Theodora worked her way back to the circles of power in Alexandria after this fall, and along the way she was taken in by a hermit named Eutyches who was forced into exile by Rome for his doctrine of monophystism, which held that Jesus was all-God and not a man who rose to become godly, which was what Origen and Nestorius along with many other before them had written and taught about.  Theodora remembered the kindness bestowed to her and sought to press for the monophystic view as an accepted part of church dogma when she rose back through the ranks again in Rome and was able to catch Justinian’s eye and marry him. Theodora was thus an important, central, even, character, in helping to bring the monophysitists back to the church (realize, the monophystics had been banished up until this time by the powers within Rome–this is the point where the church and state intermingled).

What happened in the early church was that when someone had an idea that they wanted to put forward, they did so in a public forum, hoping to gain populist support for it.  If this opinion was popular enough, it had a chance of making its way into the canon.  These meetings were called “synods” and numerous groups within the church would call them.  If there was a show of support for the ideas presented in the synod, those at the forefront of these meetings would press for an Ecumenical Council be called so that an important decision could be made about what was being presented or discussed. Synods were called both for and against this concept related to the nature of Jesus as both man and god.

It was in 451 that the 4th Ecumenical Council was called.  This was also referred to as the Council of Chalcedon and it was used to formerly condemn monophy. Theodora later pressed Patriarch Mennas to convene the synod of the Eastern Church of Constantinople in 543, which sought to revoke the condemnation of monophystism as well as the affirmation of reincarnation (yes, folks, you read that right; the church had at one time affirmed reincarnation) which was codified in the church law or doctrine in 451. And so it was that one Council affirmed reincarnation while another just a few years reverses its position. And you know what happened?  Everyone who were followers began believing what the church told them to believe. It just happened.  And it spread like wildfire, apparently.

Now remember how I said that there was an Eastern and Western split in the church?  In order to gain the kind of support that Theodora needed for this action, she had to also bring the Western Roman Empire under her control. How to do this? Theodora was cunning in her efforts.  Belisarius was commanded by Theodora to depose the reigning Pope Silverius who had been installed by the Goths. This Pope was the former subdeacon Silverius, the son of Pope Hormisdas (Wikipedia, Belisarius).  In this way, Theodora was able to aggregate power both for her and her husband’s empire while also getting the support of a larger church under her wing to lend more power to her efforts to unify the church around the concept of a monophysite Jesus.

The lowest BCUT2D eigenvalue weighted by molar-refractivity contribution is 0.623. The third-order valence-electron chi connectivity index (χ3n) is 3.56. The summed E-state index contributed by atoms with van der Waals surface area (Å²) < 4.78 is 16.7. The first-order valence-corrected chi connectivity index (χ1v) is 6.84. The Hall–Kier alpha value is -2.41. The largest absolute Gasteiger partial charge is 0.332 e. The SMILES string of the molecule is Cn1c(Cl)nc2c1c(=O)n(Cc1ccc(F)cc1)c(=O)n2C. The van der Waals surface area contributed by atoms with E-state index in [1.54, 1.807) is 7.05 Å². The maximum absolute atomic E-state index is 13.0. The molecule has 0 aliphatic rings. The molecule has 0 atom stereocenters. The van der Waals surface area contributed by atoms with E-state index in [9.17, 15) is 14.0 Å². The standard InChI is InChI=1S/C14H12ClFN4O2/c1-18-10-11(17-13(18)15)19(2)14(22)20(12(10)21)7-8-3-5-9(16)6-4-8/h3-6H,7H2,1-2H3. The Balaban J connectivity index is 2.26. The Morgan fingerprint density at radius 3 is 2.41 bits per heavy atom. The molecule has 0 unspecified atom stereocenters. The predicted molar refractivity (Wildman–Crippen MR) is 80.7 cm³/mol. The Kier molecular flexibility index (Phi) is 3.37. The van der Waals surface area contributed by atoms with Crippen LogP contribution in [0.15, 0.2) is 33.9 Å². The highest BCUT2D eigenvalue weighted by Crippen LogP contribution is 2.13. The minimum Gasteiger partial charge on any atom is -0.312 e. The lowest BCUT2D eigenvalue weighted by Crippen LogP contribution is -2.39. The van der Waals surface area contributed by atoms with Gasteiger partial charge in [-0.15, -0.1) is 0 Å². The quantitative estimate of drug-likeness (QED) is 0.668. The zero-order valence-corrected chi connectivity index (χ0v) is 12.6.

Some have argued that Theodora did not like the concept of reincarnation because it had the power to wipe away her ability to ascend to the level of a worshiped goddess.  By having one life, she would be judged based on those deed, not those of other lifetimes, and it was Theodora who wanted to be worshiped in the way that the ancient emperors and empresses were worshiped from the time of the Caesars.

it was reincarnation, though, that helped to explain why one person would be born into great riches, while another would be born into poverty, or why one person would have a club foot while another would have what would have been considered a beautiful body at the time. Reincarnation may have opened a huge can of worms that would also help to explain so much about why our world was the way it was.  It was this view, however, that was rejected in the 6th century and has remained the reigning view ever since.

The books  or codices that were dug up from the desert near the town of Nag Hammadi reveals Jesus speaking to his disciples and other followers about souls being “sown” back into new bodies, explaining why some people come into a life with advantages and others with disadvantages.  It was all because of what had happened in another lifetime. The journey-work of perfecting ourselves, it seems, requires a very long period of study over lifetimes in order to get to a place where we move into “heaven.”  Instead of a place, this is a state of being.  I will also point out that what has sparked awakening of the divine within has all been the same regardless of religious affiliation: it has been an encounter with a brilliant pure white light.  Those who have had awakenings have described these flashes of bright white light and those who have have Near Death Experiences (NDE’s) have also described the same encounter with a white light.  Both return from their experiences changed.  Many often begin work that seeks to serve humankind.  Some become healers, some teachers.  All feel driven to make a change in the world.  It was also a description within the Nag Hammadi codices that identify that this white light encounter is something that unites us with the part within that knows heaven and can learn to anchor this state of being to earth.  The experience is universal in the sense that anyone being so touched by this light will experience a range of symptoms that are the same.  The Hindu describe this as the activation of kundalini. The Christians describe this as the Holy Ghost, and the Pacific Islanders call this Kah. The Egyptians also called this force as Ka, and was the part of us that left the body upon death.


Next up:

Part II – If Reincarnation Is Real Why Can’t I Remember My Past Lives?